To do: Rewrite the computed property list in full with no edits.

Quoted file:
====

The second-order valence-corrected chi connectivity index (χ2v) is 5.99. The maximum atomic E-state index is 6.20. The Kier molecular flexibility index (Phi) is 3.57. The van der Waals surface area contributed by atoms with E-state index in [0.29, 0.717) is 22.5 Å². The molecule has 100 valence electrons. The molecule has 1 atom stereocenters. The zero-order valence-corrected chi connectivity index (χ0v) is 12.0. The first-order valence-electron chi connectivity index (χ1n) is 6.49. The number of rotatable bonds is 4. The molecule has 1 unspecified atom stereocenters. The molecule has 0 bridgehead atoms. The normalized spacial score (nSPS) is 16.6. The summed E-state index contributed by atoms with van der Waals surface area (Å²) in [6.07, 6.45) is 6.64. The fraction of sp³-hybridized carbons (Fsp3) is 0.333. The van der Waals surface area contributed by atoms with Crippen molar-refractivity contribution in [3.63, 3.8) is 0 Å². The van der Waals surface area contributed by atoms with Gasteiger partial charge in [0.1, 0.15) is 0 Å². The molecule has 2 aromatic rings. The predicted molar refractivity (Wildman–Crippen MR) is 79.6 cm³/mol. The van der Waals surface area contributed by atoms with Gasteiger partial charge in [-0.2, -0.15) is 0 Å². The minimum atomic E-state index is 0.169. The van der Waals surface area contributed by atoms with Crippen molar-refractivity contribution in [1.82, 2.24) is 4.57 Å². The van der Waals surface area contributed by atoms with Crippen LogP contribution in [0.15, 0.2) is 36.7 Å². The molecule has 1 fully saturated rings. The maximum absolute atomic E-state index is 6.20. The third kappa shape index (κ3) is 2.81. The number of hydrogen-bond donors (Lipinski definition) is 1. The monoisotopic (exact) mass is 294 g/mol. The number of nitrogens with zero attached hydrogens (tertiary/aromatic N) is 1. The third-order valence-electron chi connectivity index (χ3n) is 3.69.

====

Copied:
The second-order valence-corrected chi connectivity index (χ2v) is 5.99. The maximum atomic E-state index is 6.20. The Kier molecular flexibility index (Phi) is 3.57. The van der Waals surface area contributed by atoms with E-state index in [0.29, 0.717) is 22.5 Å². The molecule has 100 valence electrons. The molecule has 1 atom stereocenters. The zero-order valence-corrected chi connectivity index (χ0v) is 12.0. The first-order valence-electron chi connectivity index (χ1n) is 6.49. The number of rotatable bonds is 4. The molecule has 1 unspecified atom stereocenters. The molecule has 0 bridgehead atoms. The normalized spacial score (nSPS) is 16.6. The summed E-state index contributed by atoms with van der Waals surface area (Å²) in [6.07, 6.45) is 6.64. The fraction of sp³-hybridized carbons (Fsp3) is 0.333. The van der Waals surface area contributed by atoms with Crippen molar-refractivity contribution in [3.63, 3.8) is 0 Å². The van der Waals surface area contributed by atoms with Gasteiger partial charge in [0.1, 0.15) is 0 Å². The molecule has 2 aromatic rings. The predicted molar refractivity (Wildman–Crippen MR) is 79.6 cm³/mol. The van der Waals surface area contributed by atoms with Gasteiger partial charge in [-0.2, -0.15) is 0 Å². The minimum atomic E-state index is 0.169. The van der Waals surface area contributed by atoms with Crippen molar-refractivity contribution in [1.82, 2.24) is 4.57 Å². The van der Waals surface area contributed by atoms with Crippen LogP contribution in [0.15, 0.2) is 36.7 Å². The molecule has 1 fully saturated rings. The maximum absolute atomic E-state index is 6.20. The third kappa shape index (κ3) is 2.81. The number of hydrogen-bond donors (Lipinski definition) is 1. The monoisotopic (exact) mass is 294 g/mol. The number of nitrogens with zero attached hydrogens (tertiary/aromatic N) is 1. The third-order valence-electron chi connectivity index (χ3n) is 3.69.